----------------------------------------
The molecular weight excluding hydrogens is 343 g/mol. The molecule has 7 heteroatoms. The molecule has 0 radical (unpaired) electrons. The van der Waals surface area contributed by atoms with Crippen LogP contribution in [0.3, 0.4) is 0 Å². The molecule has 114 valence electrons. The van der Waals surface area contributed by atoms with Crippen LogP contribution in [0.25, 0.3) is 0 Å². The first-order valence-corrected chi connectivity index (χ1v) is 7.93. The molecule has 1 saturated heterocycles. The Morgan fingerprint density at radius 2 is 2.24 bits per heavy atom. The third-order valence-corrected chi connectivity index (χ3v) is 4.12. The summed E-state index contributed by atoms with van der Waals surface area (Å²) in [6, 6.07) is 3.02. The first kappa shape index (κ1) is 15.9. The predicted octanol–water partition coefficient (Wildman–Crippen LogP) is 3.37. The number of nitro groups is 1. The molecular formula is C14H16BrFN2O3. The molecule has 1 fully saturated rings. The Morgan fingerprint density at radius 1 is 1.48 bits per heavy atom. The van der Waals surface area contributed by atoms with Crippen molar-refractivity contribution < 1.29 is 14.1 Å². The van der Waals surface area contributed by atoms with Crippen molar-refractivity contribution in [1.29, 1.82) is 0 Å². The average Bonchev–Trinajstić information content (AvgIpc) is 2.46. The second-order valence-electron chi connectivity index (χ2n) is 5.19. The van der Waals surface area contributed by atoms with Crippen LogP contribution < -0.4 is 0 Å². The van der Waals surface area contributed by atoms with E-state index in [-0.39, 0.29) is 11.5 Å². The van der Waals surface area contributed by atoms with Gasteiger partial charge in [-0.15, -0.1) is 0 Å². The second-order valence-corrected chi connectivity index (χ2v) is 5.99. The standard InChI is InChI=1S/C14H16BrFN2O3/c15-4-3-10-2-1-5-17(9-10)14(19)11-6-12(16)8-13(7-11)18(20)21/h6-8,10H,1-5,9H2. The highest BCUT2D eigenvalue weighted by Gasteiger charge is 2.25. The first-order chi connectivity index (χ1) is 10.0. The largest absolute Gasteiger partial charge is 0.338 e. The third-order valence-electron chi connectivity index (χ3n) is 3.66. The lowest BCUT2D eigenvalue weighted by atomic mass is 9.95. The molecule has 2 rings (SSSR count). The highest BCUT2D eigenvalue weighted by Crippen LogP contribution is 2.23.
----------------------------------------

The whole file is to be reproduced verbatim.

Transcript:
The molecular weight excluding hydrogens is 343 g/mol. The molecule has 7 heteroatoms. The molecule has 0 radical (unpaired) electrons. The van der Waals surface area contributed by atoms with Crippen LogP contribution in [0.3, 0.4) is 0 Å². The molecule has 114 valence electrons. The van der Waals surface area contributed by atoms with Crippen LogP contribution in [0.25, 0.3) is 0 Å². The first-order valence-corrected chi connectivity index (χ1v) is 7.93. The molecule has 1 saturated heterocycles. The Morgan fingerprint density at radius 2 is 2.24 bits per heavy atom. The third-order valence-corrected chi connectivity index (χ3v) is 4.12. The summed E-state index contributed by atoms with van der Waals surface area (Å²) in [6, 6.07) is 3.02. The first kappa shape index (κ1) is 15.9. The predicted octanol–water partition coefficient (Wildman–Crippen LogP) is 3.37. The number of nitro groups is 1. The molecular formula is C14H16BrFN2O3. The molecule has 1 fully saturated rings. The Morgan fingerprint density at radius 1 is 1.48 bits per heavy atom. The van der Waals surface area contributed by atoms with Crippen molar-refractivity contribution < 1.29 is 14.1 Å². The van der Waals surface area contributed by atoms with Crippen molar-refractivity contribution in [1.29, 1.82) is 0 Å². The average Bonchev–Trinajstić information content (AvgIpc) is 2.46. The second-order valence-electron chi connectivity index (χ2n) is 5.19. The van der Waals surface area contributed by atoms with Crippen LogP contribution < -0.4 is 0 Å². The van der Waals surface area contributed by atoms with E-state index in [-0.39, 0.29) is 11.5 Å². The van der Waals surface area contributed by atoms with Gasteiger partial charge in [-0.15, -0.1) is 0 Å². The second-order valence-corrected chi connectivity index (χ2v) is 5.99. The standard InChI is InChI=1S/C14H16BrFN2O3/c15-4-3-10-2-1-5-17(9-10)14(19)11-6-12(16)8-13(7-11)18(20)21/h6-8,10H,1-5,9H2. The highest BCUT2D eigenvalue weighted by Gasteiger charge is 2.25. The first-order chi connectivity index (χ1) is 10.0. The largest absolute Gasteiger partial charge is 0.338 e. The third-order valence-electron chi connectivity index (χ3n) is 3.66. The lowest BCUT2D eigenvalue weighted by atomic mass is 9.95. The molecule has 2 rings (SSSR count). The highest BCUT2D eigenvalue weighted by Crippen LogP contribution is 2.23.